Tuesday, 17 March 2009

Day 14 - Technicalities & the Cost-Benefit Analysis of the familiar

Day 14 – 12:25 a.m. EDT. J & S’s living room floor. Washington, DC.

Bah! Gah! Overwhelmed. Still. Don’t want to go home.

I feel like this is home; like I belong here more than I do at ‘home’[in Vancouver], that I make more sense in DC than I do in Van. And I do. Maybe that’s the whole point. Maybe I already know where home is. Maybe I’ve always known. (Screw that, I know I’ve always known!)

Home is the Eastern time zone. Home is where the oak trees are. And the real seasons. And the ludicrous geographical concentration of NHL franchises (not to mention AHL, OHL and QMJHL franchises). Home is where my heart sings the Hockey Night in Canada theme song...

I know where home is, where I belong. But I’m still fighting it for some messed up reason. Maybe because I suspect that if I let myself go home, I’ll settle – really settle and never leave. Not the way I can leave now, at least. Not without notice or second thoughts or consequences. I know I’d let myself fall in love and never leave. And I want that, but not quite yet.


A couple of weeks ago, my best friend in the whole wide world got engaged. This is the girl who, at sixteen, never honestly expected to settle down before thirty-five, if ever. I was the one who thought I’d be getting married around the age we are now. And she’d the one who will.

You think I’d be a little bit jealous that she’s got what I thought I wanted, or that she’d be a bit apprehensive about giving up the freedom she thought she’d have and that I still find necessary to my existence. Neither of us is either of these things. She’s over the moon to be marrying a wonderful boy. I am thrilled to the bone for her because think they’ll actually last (which I don’t think of all couples).

I can’t regret that, in about 16 months, she’ll be marrying a man she adores and I, in all likelihood, won’t even have a date to her wedding. Part of me feels like it should bother me at least a little, that I’m betraying some part of who I am by not being the least bit envious.

Then I really think about it: CK had a long time to be young and reckless and adventurous and irresponsible. She’s done. She’s happy to settle because she knows this is how she’s happiest. I was never young and reckless in the same way – I never had the chance to be: first, because I had others to worry about and I could never be that selfish, and then, once there was no one relying on me, because I was too scared to be truly adventurous and selfishly irresponsible and YOUNG. I went from 15 to 50, and I’ve been trying to work my way back down to my actual age ever since 2002.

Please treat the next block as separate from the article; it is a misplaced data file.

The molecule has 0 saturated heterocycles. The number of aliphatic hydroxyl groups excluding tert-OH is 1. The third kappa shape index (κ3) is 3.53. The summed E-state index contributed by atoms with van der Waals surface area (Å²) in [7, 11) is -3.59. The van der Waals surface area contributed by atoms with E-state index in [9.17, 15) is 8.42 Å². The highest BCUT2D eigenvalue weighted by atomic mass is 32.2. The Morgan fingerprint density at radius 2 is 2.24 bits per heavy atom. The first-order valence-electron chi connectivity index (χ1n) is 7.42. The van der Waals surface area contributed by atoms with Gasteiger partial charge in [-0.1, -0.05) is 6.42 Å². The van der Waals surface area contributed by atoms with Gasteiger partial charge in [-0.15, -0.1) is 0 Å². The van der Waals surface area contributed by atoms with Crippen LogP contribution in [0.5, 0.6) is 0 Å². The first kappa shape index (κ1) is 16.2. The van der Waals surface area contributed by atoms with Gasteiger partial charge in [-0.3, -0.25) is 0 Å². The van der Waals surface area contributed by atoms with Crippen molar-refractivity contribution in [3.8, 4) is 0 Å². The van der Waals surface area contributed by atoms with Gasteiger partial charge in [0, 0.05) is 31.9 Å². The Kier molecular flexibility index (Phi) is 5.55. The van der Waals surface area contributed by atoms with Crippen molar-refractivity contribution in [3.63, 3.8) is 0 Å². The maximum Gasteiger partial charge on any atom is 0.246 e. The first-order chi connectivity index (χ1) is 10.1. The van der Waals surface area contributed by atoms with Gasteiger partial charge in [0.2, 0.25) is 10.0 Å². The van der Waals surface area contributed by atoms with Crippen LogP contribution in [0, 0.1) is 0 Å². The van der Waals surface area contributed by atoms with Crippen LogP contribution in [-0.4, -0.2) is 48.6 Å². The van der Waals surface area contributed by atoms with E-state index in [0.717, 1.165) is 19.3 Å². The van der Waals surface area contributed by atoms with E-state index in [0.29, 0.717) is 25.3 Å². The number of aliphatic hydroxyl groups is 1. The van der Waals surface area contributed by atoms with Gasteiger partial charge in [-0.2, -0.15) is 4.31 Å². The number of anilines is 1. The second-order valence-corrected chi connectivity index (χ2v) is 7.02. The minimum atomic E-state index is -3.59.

Nowadays, I act about 18 or 20. People can think whatever they like about it; I’m making up for lost time. At 18 and 20 I was more of a cynical 35 year-old.

I actually feel free for the first time in my life. REALLY FREE, I’ve just realized; the way most people must feel at 18 or 19, when they first leave home. Since I never did it properly, I’m doing it now. I’ll skip being boring and bitter at 35 and 37 and just live the next decade on a 6-7 year delay, because I don’t feel like I’ve ever really had the chance to be young and unburdened. I was too weighed down by grief to enjoy life, to explore, to have FUN. So I’m just going to go with this for now – I’ll see where it takes me (possibly to Berlin? ... ) and who it makes me.

I can imagine a version of myself being married and settled and having babies. A version of myself, but not ME. Not who I actually AM. I am not ready for that; I have some irresponsibility to take care of first! And I’m going to make the most of it for a couple of years because eventually I will want to settle down and get married and have babies. Eventually, I want to go home. Maybe, when I’m thirty-five!

* * * * * * *

The 'Real' Day 14. Afternoon. Outside Madison Square Garden. Manhattan. Chilling with Mario Penguin.

I always plan to do so much more that I have time for. I think that statement can safely be applied to my whole life: there is so much more I want to do than I will ever have time for.

In the end, it ends up being a quality over quantity equation. Sometimes I pick the safe bets because I know they’ll have a comparatively higher payoff. Except that the long-shots are often the riskiest but the most exhilarating and have, hands down, the highest payoff when they work out.

It’s like investing in the stock market: you need a mix of high risk and high return investments to have a balanced portfolio. Life is the same way. You need to take risks and do new things, but you also need security and the comfort of the colloquial as well.

3 comments:

Jessclub7 said...

I somehow manage to be 26 and boring, bitter and cynical.

But I am also immature, flighty and spend 84% of my time acting like a 9 year old and not living in the real world.

It's a skill.

Susan said...

Just don't ever lose the wonderful writer-you part, please!

mer said...

@ susan - a quarter century of denial just goes to show that it's in my blood. or something. ;)